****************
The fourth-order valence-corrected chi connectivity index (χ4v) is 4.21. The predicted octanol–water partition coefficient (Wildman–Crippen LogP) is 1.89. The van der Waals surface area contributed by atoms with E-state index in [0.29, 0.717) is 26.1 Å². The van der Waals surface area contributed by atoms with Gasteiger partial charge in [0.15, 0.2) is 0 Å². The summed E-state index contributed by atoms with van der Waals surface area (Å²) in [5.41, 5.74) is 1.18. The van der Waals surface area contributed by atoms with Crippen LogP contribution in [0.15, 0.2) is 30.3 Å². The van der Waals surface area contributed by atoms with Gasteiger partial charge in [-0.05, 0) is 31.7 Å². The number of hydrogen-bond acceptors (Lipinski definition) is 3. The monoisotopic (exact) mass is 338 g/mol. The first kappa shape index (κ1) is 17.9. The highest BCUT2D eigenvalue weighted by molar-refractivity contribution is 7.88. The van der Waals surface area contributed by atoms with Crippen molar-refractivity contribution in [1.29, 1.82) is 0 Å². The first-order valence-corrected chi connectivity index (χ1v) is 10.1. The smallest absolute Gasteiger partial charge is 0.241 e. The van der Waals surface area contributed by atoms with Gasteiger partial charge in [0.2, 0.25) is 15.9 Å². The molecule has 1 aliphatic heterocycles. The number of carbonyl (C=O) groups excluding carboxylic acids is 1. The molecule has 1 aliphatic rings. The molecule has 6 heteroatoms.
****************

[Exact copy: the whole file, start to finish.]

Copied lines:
The fourth-order valence-corrected chi connectivity index (χ4v) is 4.21. The predicted octanol–water partition coefficient (Wildman–Crippen LogP) is 1.89. The van der Waals surface area contributed by atoms with E-state index in [0.29, 0.717) is 26.1 Å². The van der Waals surface area contributed by atoms with Gasteiger partial charge in [0.15, 0.2) is 0 Å². The summed E-state index contributed by atoms with van der Waals surface area (Å²) in [5.41, 5.74) is 1.18. The van der Waals surface area contributed by atoms with Crippen LogP contribution in [0.15, 0.2) is 30.3 Å². The van der Waals surface area contributed by atoms with Gasteiger partial charge in [-0.05, 0) is 31.7 Å². The number of hydrogen-bond acceptors (Lipinski definition) is 3. The monoisotopic (exact) mass is 338 g/mol. The first kappa shape index (κ1) is 17.9. The highest BCUT2D eigenvalue weighted by molar-refractivity contribution is 7.88. The van der Waals surface area contributed by atoms with Crippen molar-refractivity contribution in [1.29, 1.82) is 0 Å². The first-order valence-corrected chi connectivity index (χ1v) is 10.1. The smallest absolute Gasteiger partial charge is 0.241 e. The van der Waals surface area contributed by atoms with Gasteiger partial charge in [0.2, 0.25) is 15.9 Å². The molecule has 1 aliphatic heterocycles. The number of carbonyl (C=O) groups excluding carboxylic acids is 1. The molecule has 1 aliphatic rings. The molecule has 6 heteroatoms.